In graduate school, we learn different theoretical orientations that can be utilized when we work with our clients. Before we graduate, professors stress which theoretical model we need to hone and utilize upon graduation. There are so many theoretical orientations to synthesize and explore, such as Narrative, Solution focused brief therapy, Psychoanalytic, Gestalt, and Emotion Focused Therapy. These approaches are useful as it pertains to helping the clients solve their problems. However, it is important to discuss the importance of developing meaningful goals for the clients to create and focus upon while in session; setting meaningful goals is a part of the Solution focused brief model. The Solution focused brief model hinges upon developing solutions to one’s problem by developing goals. Corey (2009) the Solution focused therapist believes people have the ability to define meaningful personal goals and that they have the resources required to solve their problems. Sometimes clients decide to attend therapy because they want to discuss the origin of their problems. Narrative, Emotion Focused Therapy, and the Psychoanalytic model allow clients to discuss their problems, but they do not focus on solution talk or goals.
For example, if a therapist is utilizing Emotion Focused Therapy (EFT) during sessions the therapist will spend time exploring the client’s emotions as it pertains to their presenting problems versus developing a goal and solution. Corey (2009) EFT emphasizes the importance of awareness, acceptance, and understanding of emotion and the visceral experience of emotion. In EFT, clients are assisted to identify experience, accept, explore, transform, and manage their emotions, but, in order to assist the client in making proactive and concrete changes, some of the Solution focused brief model needs to be implemented to help the clients proactively make better changes in their life.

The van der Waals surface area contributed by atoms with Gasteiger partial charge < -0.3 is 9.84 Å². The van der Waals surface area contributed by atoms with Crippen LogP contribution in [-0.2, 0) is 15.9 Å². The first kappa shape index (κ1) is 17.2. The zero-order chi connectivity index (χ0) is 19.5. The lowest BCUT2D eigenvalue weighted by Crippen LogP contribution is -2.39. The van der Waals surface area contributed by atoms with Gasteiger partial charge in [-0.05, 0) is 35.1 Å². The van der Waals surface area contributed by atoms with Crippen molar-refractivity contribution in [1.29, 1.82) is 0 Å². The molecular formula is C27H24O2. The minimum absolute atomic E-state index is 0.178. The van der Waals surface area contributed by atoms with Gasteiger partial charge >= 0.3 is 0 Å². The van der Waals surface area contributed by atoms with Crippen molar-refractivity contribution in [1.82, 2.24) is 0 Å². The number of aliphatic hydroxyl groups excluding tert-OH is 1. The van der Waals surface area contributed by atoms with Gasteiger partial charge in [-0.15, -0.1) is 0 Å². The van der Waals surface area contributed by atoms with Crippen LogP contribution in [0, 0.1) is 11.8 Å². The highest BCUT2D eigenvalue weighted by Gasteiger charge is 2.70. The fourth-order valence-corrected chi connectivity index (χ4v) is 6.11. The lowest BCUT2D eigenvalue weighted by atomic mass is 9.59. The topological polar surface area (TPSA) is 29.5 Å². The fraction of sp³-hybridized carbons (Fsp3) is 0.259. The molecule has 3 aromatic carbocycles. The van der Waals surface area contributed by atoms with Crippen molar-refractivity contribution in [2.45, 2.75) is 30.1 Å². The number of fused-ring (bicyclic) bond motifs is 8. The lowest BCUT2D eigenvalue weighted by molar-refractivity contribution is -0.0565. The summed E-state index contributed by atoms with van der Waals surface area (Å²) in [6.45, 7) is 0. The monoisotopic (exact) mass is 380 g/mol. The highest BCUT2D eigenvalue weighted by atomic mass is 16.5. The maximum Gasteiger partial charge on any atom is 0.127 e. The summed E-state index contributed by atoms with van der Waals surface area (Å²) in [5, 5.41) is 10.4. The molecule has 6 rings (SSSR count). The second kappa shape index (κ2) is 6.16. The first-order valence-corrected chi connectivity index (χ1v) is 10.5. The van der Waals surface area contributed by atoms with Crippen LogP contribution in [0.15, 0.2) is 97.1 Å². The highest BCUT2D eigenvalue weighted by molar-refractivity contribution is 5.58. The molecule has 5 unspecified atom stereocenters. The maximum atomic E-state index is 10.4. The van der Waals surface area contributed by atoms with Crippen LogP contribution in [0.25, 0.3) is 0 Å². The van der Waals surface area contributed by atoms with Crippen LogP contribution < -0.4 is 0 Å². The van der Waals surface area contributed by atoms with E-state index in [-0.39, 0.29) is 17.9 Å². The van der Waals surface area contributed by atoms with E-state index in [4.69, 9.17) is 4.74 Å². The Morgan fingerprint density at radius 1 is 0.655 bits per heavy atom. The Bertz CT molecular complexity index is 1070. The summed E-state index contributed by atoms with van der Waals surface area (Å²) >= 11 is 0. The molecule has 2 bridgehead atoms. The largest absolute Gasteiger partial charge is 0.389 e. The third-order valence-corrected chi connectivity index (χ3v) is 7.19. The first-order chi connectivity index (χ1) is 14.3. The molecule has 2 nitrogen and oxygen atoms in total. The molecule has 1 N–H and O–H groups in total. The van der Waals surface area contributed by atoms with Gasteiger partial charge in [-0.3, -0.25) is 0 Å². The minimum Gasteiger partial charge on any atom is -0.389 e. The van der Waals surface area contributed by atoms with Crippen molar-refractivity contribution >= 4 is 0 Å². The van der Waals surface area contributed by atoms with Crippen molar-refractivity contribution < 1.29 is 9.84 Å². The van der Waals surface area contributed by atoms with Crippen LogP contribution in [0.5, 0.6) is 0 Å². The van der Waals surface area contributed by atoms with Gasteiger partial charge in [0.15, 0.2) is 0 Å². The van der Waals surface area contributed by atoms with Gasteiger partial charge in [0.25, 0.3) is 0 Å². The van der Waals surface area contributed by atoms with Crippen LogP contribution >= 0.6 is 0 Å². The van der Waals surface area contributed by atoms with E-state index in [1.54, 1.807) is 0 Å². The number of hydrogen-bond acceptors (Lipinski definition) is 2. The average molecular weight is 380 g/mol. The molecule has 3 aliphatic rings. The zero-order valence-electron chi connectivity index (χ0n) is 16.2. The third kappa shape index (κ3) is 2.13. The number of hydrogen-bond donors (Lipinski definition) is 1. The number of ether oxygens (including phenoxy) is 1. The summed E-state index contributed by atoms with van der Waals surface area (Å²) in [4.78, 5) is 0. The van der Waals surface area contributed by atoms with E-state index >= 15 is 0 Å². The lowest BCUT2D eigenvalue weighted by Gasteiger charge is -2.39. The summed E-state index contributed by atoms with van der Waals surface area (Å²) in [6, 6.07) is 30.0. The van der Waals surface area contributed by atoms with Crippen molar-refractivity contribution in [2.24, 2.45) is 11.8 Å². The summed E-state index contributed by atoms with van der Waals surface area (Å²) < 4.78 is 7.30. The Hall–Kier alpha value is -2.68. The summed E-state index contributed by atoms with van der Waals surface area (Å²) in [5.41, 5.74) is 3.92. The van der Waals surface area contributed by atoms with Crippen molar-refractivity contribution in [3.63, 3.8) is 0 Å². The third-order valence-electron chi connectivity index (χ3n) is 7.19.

A married couple attends session and their main issue is financial struggles. The husband complains his wife needs to find a job to contribute to the household. The wife is constantly griping about being tired and states, “my mother never worked.” The wife feels entitled based on her parents' marital style
The therapist may be utilizing Narrative therapy during session and decide to insert a unique outcome during session. Corey (2009) unique outcome- therapist talks to the client about moments of choice or success regarding the problem. Additionally, the therapist should discuss the purpose of setting goals while in counseling sessions, setting goals is a part of the Solution focused brief therapy model. If these specific clients can set a (goal) that is meaningful, their presenting problem will dissipate or become a lot easier to handle.
For example, two goals the wife can set:
- Explore the art of budgeting
- Listen more to her husband's needs.
Next example, one goal the husband can set:
- Apply understanding to his wife perceptive as it pertains to securing employment
These goals will allow the clients to discover a solution to their overall problem or learn how to cope with their different viewpoints concerning their financial management as it pertains to maintaining their household.
Corey, G; (2009) Theory and Practice of Counseling and Psychotherapy. 9th Edition. Brooks/Cole Cengage Learning: Belmont CA
Heather B. Duke is a marriage and family counselor in training. She will be completing her internship this summer in Chicago, Illinois. It is her passion to work with couples that are experiencing relational issues due to marriage, divorce, and custody arrangements.